The applicant must be a nurse scientist and hold a research doctorate degree. The applicant must also be a faculty member or senior investigator of equivalent rank at the applicant College/School of Nursing. Because a NINR P30 Center of Excellence has a large and complex administrative structure, the PD/PI must have strong leadership abilities and demonstrated proficiency in managing large, multi-component programs. The Center PD/PI should be an experienced and respected scientist with a proven track record (e.g., NIH R01, P01 or U-series awards or other significant peer-reviewed funding) for obtaining NIH funding. The PD/PI must be able to coordinate, integrate, and provide guidance in the establishment of new programs in nursing research.

2. Cost Sharing

This FOA does not require cost sharing as defined in the NIH Grants Policy Statement.

3. Additional Information on Eligibility
Number of Applications

Applicant organizations may submit more than one application, provided that each application is scientifically distinct.

The NIH will not accept duplicate or highly overlapping applications under review at the same time.  This means that the NIH will not accept:

  • A new (A0) application that is submitted before issuance of the summary statement from the review of an overlapping new (A0) or resubmission (A1) application.
  • A resubmission (A1) application that is submitted before issuance of the summary statement from the review of the previous new (A0) application.
  • An application that has substantial overlap with another application pending appeal of initial peer review (see NOT-OD-11-101).

Applicant organizations with current P20 or P30 Center awards from NINR are only eligible to apply to this FOA if, at the time of application, their total period of Center support is less than 10 years and they have a research focus on multiple complex chronic conditions in human adult populations.

Section IV. Application and Submission Information
1. Requesting an Application Package

A button to access the online ASSIST system is available in Part 1 of this FOA. See your administrative office for instructions if you plan to use an institutional system-to-system solution.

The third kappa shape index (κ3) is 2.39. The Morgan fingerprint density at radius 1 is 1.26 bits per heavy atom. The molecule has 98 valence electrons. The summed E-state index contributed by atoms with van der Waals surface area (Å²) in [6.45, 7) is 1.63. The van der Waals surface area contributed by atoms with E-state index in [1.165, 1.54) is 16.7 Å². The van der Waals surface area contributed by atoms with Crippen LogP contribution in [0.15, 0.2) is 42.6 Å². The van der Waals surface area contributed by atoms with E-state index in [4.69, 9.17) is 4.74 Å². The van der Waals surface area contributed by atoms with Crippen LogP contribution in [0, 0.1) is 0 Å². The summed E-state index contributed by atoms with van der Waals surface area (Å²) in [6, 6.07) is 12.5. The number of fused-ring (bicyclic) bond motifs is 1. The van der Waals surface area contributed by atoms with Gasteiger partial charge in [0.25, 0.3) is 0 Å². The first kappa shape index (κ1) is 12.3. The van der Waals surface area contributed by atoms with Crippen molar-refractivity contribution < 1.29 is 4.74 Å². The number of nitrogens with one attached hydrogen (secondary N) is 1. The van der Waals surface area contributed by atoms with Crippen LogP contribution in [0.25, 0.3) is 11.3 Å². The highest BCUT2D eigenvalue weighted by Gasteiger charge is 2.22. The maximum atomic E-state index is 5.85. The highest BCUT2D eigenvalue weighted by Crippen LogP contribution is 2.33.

Most applicants will use NIH’s ASSIST system to prepare and submit applications through Grants.gov to NIH. Applications prepared and submitted using applicant systems capable of submitting electronic multi-project applications to Grants.gov will also be accepted.

2. Content and Form of Application Submission

It is critical that applicants follow the Multi-Project (M) Instructions in the SF424 (R&R) Application Guide, including Supplemental Grant Application Instructions except where instructed in this funding opportunity announcement to do otherwise and where instructions in the Application Guide are directly related to the Grants.gov downloadable forms currently used with most NIH opportunities. Conformance to the requirements in the Application Guide is required and strictly enforced. Applications that are out of compliance with these instructions may be delayed or not accepted for review.

For information on Application Submission and Receipt, visit Frequently Asked Questions – Application Guide, Electronic Submission of Grant Applications.

Letter of Intent

Although a letter of intent is not required, is not binding, and does not enter into the review of a subsequent application, the information that it contains allows IC staff to estimate the potential review workload and plan the review.

By the date listed in Part 1. Overview Information, prospective applicants are asked to submit a letter of intent that includes the following information:

  • Descriptive title of proposed activity
  • Name(s), address(es), and telephone number(s) of the PD(s)/PI(s)
  • Names of other key personnel
  • Participating institution(s)
  • Number and title of this funding opportunity

The letter of intent should be sent to:

 Weiqun Li, M.D.
Chief, Scientific Review Branch'
Telephone: 301-594-5966
Fax: 301-480-8260
Email: wli@mail.nih.gov

Page Limitations

Component Types Available in ASSIST

Research Strategy/Program Plan Page Limits

Overall

12

Administrative Core

12

Pilot Administrative Core

12

Pilot Projects

6

Enrichment Program

6

Core (Optional - Use for any additional cores)

6

Additional page limits described in the SF424 Application Guide and the Table of Page Limits must be followed.

Instructions for the Submission of Multi-Component Applications

The following section supplements the instructions found in the SF424 (R&R) Application Guide, and should be used for preparing a multi-component application.